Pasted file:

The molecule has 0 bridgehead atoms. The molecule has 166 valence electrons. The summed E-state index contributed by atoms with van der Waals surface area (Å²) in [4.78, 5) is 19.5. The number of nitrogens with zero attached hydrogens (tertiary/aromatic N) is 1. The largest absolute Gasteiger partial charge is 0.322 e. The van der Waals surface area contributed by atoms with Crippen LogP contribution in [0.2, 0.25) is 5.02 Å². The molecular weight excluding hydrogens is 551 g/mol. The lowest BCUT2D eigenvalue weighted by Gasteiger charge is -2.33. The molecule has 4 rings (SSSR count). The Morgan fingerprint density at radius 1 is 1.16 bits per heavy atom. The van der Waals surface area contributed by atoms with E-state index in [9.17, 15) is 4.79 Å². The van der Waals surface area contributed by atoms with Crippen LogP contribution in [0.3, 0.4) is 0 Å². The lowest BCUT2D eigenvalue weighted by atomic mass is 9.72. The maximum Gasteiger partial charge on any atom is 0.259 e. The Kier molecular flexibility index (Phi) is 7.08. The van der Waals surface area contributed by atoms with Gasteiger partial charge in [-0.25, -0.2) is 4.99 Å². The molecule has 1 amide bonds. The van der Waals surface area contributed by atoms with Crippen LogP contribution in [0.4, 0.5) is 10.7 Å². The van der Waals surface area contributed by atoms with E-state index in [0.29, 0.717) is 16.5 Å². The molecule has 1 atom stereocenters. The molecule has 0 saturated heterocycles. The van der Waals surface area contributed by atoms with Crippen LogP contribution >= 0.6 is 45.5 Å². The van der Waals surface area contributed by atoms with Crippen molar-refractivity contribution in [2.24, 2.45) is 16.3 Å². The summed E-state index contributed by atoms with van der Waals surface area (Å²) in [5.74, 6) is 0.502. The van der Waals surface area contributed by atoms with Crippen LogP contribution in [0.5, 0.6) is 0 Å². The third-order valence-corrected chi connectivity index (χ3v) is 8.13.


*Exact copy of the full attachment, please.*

The molecule has 0 bridgehead atoms. The molecule has 166 valence electrons. The summed E-state index contributed by atoms with van der Waals surface area (Å²) in [4.78, 5) is 19.5. The number of nitrogens with zero attached hydrogens (tertiary/aromatic N) is 1. The largest absolute Gasteiger partial charge is 0.322 e. The van der Waals surface area contributed by atoms with Crippen LogP contribution in [0.2, 0.25) is 5.02 Å². The molecular weight excluding hydrogens is 551 g/mol. The lowest BCUT2D eigenvalue weighted by Gasteiger charge is -2.33. The molecule has 4 rings (SSSR count). The Morgan fingerprint density at radius 1 is 1.16 bits per heavy atom. The van der Waals surface area contributed by atoms with E-state index in [9.17, 15) is 4.79 Å². The van der Waals surface area contributed by atoms with Crippen LogP contribution in [0.3, 0.4) is 0 Å². The lowest BCUT2D eigenvalue weighted by atomic mass is 9.72. The maximum Gasteiger partial charge on any atom is 0.259 e. The Kier molecular flexibility index (Phi) is 7.08. The van der Waals surface area contributed by atoms with Gasteiger partial charge in [-0.25, -0.2) is 4.99 Å². The molecule has 1 amide bonds. The van der Waals surface area contributed by atoms with Crippen LogP contribution in [0.4, 0.5) is 10.7 Å². The van der Waals surface area contributed by atoms with E-state index in [0.29, 0.717) is 16.5 Å². The molecule has 1 atom stereocenters. The molecule has 0 saturated heterocycles. The van der Waals surface area contributed by atoms with Crippen LogP contribution >= 0.6 is 45.5 Å². The van der Waals surface area contributed by atoms with Crippen molar-refractivity contribution in [2.24, 2.45) is 16.3 Å². The summed E-state index contributed by atoms with van der Waals surface area (Å²) in [5.74, 6) is 0.502. The van der Waals surface area contributed by atoms with Crippen LogP contribution in [0.5, 0.6) is 0 Å². The third-order valence-corrected chi connectivity index (χ3v) is 8.13.